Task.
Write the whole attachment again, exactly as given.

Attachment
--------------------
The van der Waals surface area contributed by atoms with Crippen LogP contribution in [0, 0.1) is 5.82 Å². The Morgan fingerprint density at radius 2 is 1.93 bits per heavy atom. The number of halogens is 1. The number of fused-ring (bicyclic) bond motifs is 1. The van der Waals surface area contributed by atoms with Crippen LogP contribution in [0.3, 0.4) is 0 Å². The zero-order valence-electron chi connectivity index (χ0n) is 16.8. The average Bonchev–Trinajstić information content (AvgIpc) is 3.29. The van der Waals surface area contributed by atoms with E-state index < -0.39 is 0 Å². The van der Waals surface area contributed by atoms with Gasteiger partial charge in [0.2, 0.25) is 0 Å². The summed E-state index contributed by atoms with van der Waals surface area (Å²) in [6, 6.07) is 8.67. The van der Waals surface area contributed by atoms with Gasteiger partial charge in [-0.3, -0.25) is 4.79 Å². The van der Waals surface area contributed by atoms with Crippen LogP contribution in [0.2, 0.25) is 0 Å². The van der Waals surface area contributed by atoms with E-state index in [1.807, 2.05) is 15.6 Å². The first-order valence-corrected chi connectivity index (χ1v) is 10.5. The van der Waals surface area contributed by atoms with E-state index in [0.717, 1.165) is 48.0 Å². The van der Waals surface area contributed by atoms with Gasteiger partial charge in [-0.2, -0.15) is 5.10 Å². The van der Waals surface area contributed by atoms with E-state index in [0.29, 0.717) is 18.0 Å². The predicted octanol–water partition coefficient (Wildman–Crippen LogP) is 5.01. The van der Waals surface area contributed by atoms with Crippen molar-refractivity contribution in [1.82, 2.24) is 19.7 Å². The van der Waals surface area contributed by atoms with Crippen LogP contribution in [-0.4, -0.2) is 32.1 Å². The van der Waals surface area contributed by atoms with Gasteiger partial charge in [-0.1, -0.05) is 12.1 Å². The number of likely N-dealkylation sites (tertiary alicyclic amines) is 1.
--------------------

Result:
The van der Waals surface area contributed by atoms with Crippen LogP contribution in [0, 0.1) is 5.82 Å². The Morgan fingerprint density at radius 2 is 1.93 bits per heavy atom. The number of halogens is 1. The number of fused-ring (bicyclic) bond motifs is 1. The van der Waals surface area contributed by atoms with Crippen LogP contribution in [0.3, 0.4) is 0 Å². The zero-order valence-electron chi connectivity index (χ0n) is 16.8. The average Bonchev–Trinajstić information content (AvgIpc) is 3.29. The van der Waals surface area contributed by atoms with E-state index < -0.39 is 0 Å². The van der Waals surface area contributed by atoms with Gasteiger partial charge in [0.2, 0.25) is 0 Å². The summed E-state index contributed by atoms with van der Waals surface area (Å²) in [6, 6.07) is 8.67. The van der Waals surface area contributed by atoms with Gasteiger partial charge in [-0.3, -0.25) is 4.79 Å². The van der Waals surface area contributed by atoms with Crippen LogP contribution in [0.2, 0.25) is 0 Å². The van der Waals surface area contributed by atoms with E-state index in [1.807, 2.05) is 15.6 Å². The first-order valence-corrected chi connectivity index (χ1v) is 10.5. The van der Waals surface area contributed by atoms with E-state index in [0.717, 1.165) is 48.0 Å². The van der Waals surface area contributed by atoms with Gasteiger partial charge in [-0.2, -0.15) is 5.10 Å². The van der Waals surface area contributed by atoms with E-state index in [0.29, 0.717) is 18.0 Å². The predicted octanol–water partition coefficient (Wildman–Crippen LogP) is 5.01. The van der Waals surface area contributed by atoms with Crippen molar-refractivity contribution in [1.82, 2.24) is 19.7 Å². The van der Waals surface area contributed by atoms with Crippen LogP contribution in [-0.4, -0.2) is 32.1 Å². The van der Waals surface area contributed by atoms with Gasteiger partial charge in [-0.1, -0.05) is 12.1 Å². The number of likely N-dealkylation sites (tertiary alicyclic amines) is 1.